This article describes the basic logic behind the Linux logical volume manager by showing real examples of configuration and usage. Although Debian Linux will be used for this tutorial, the same commands can be applied on other Linux distributions.In this tutorial you will learn:
- Basic lvm concepts
- How to manage phisical volumes, logical volumes and volume groups
Software Requirements and Conventions Used
|Category||Requirements, Conventions or Software Version Used|
|Software||Userland logical volume management tools (installed by default)|
|Other||To follow this tutorial you should be already familiar with basic partioning concepts and the linux command line|
|Conventions|| # - requires given linux commands to be executed with root privileges either directly as a root user or by use of |
For this Linux lvm example we need an unpartitioned hard disk. From now on, we will assume it is
/dev/sdb. First we need to create physical volumes. Physical volumes can be created either on raw, unpartitioned block devices, or single partitions. For the sake of this tutorial we will work on the latter.
We can use our preferred partitioning tool to create partitions. In this example I have used
Partitions are ready to be used.
Create physical volumes
Use the pvcreate command to create physical volumes.
# pvcreate /dev/sdb1 # pvcreate /dev/sdb2
The pvdisplay command displays all physical volumes on your system.
Alternatively the following linux command should be used:
# pvdisplay /dev/sdb1
Create Virtual Group
At this stage we need to create a virtual group which will serve as a container for our physical volumes. To create a virtual group with the name "mynew_vg" which will include /dev/sdb1 partition, we can issue the following linux command:
# vgcreate mynew_vg /dev/sdb1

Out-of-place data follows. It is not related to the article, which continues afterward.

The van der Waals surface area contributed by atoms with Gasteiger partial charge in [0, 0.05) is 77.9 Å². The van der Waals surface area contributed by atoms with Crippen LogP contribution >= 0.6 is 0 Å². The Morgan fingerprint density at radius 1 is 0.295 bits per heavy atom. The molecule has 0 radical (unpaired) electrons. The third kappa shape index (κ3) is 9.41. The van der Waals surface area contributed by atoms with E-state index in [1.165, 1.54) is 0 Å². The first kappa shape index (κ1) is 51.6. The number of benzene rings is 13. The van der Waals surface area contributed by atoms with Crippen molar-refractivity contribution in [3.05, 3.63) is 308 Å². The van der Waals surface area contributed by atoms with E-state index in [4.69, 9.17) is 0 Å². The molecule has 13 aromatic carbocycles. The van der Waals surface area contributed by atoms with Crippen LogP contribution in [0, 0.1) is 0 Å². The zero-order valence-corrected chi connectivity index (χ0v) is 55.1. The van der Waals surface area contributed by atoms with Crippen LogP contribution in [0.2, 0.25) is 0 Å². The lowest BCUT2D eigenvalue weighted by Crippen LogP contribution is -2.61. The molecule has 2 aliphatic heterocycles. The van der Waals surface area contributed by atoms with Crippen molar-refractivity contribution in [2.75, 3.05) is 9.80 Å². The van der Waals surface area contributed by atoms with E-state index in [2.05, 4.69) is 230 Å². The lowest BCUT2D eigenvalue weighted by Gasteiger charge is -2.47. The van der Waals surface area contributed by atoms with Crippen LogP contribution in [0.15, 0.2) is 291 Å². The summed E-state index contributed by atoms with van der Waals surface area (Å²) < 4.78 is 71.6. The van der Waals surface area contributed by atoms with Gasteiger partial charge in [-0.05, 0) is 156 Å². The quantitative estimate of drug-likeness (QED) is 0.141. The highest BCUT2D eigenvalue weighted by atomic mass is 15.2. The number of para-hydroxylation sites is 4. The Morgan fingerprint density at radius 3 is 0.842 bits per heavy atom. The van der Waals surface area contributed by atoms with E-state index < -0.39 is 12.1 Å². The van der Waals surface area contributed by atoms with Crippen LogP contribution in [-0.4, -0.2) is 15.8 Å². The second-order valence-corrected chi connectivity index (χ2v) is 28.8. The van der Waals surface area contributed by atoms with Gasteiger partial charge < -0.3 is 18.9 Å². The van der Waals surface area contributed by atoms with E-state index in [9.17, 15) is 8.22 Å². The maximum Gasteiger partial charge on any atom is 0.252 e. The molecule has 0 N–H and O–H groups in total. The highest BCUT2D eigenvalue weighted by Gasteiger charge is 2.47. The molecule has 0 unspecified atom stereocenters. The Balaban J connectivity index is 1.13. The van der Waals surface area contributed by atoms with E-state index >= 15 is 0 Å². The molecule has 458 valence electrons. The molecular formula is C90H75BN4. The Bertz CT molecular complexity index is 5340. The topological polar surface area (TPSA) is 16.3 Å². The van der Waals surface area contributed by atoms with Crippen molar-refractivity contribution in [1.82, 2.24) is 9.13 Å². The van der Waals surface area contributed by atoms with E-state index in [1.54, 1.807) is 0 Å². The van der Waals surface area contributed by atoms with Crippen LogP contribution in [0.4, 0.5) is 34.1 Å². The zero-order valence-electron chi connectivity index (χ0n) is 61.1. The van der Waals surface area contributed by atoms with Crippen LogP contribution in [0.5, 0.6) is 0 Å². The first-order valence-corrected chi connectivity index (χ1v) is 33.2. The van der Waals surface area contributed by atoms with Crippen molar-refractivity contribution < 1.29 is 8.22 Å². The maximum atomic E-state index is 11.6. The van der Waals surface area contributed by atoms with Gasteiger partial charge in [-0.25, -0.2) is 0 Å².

To include both partitions at once we can use this command:
# vgcreate mynew_vg /dev/sdb1 /dev/sdb2
Feel free to add new physical volumes to a virtual group by using the vgextend command.
# vgextend mynew_vg /dev/sdb2
Create Logical Volumes
From our big cake (virtual group) we can cut pieces (logical volumes) which will be treated as a partitions for our linux system. To create a logical volume, named "vol01", with a size of 400 MB from the virtual group "mynew_vg" use the following linux command. Here we will:
- create a logical volume of size 400 MB -L 400
- create a logical volume of size 4 GB -L 4G
Let's proceed, first we will create the smaller logical volume:
# lvcreate -L 400 -n vol01 mynew_vg
Now it's the turn of the logical volume with the size of 1GB. We will call it vol02:
# lvcreate -L 1000 -n vol02 mynew_vg
Note the free size in virtual group.
Create Filesystem on logical volumes
The logical volume is almost ready to use. All we need to do is to create a filesystem on it:
# mkfs.ext3 -m 0 /dev/mynew_vg/vol01
-m option specifies the percentage reserved for the super-user, we can set this to 0 to use all the available space (the default is 5%).
For the filesystem to be automatically mounted, we should add an entry for it into
Mount logical volumes
Before we mount do not forget to create a mount point.
# mkdir /home/foobar
Extending a logical volume
The biggest advantage of a logical volume is that it can be extended any time we are running out of space. For example, to increase the size of a logical volume and add other 800 MB of space, we can run this command:
# lvextend -L +800 /dev/mynew_vg/vol01
The command above does not actually increase the size the filesystem, but only that of the logical volume. To make the filesystem grow and use the added space we need to run:
# resize2fs /dev/mynew_vg/vol01
Look at the figure below to see what problems may be encountered when extending a volume:
Removing a logical volume
lvremove can be used to remove logical volumes. We should make sure a logical volume does not have any valuable data stored on it before we attempt to remove it. Moreover, we should make sure the volume is not mounted.
# lvremove /dev/mynew_vg/vol02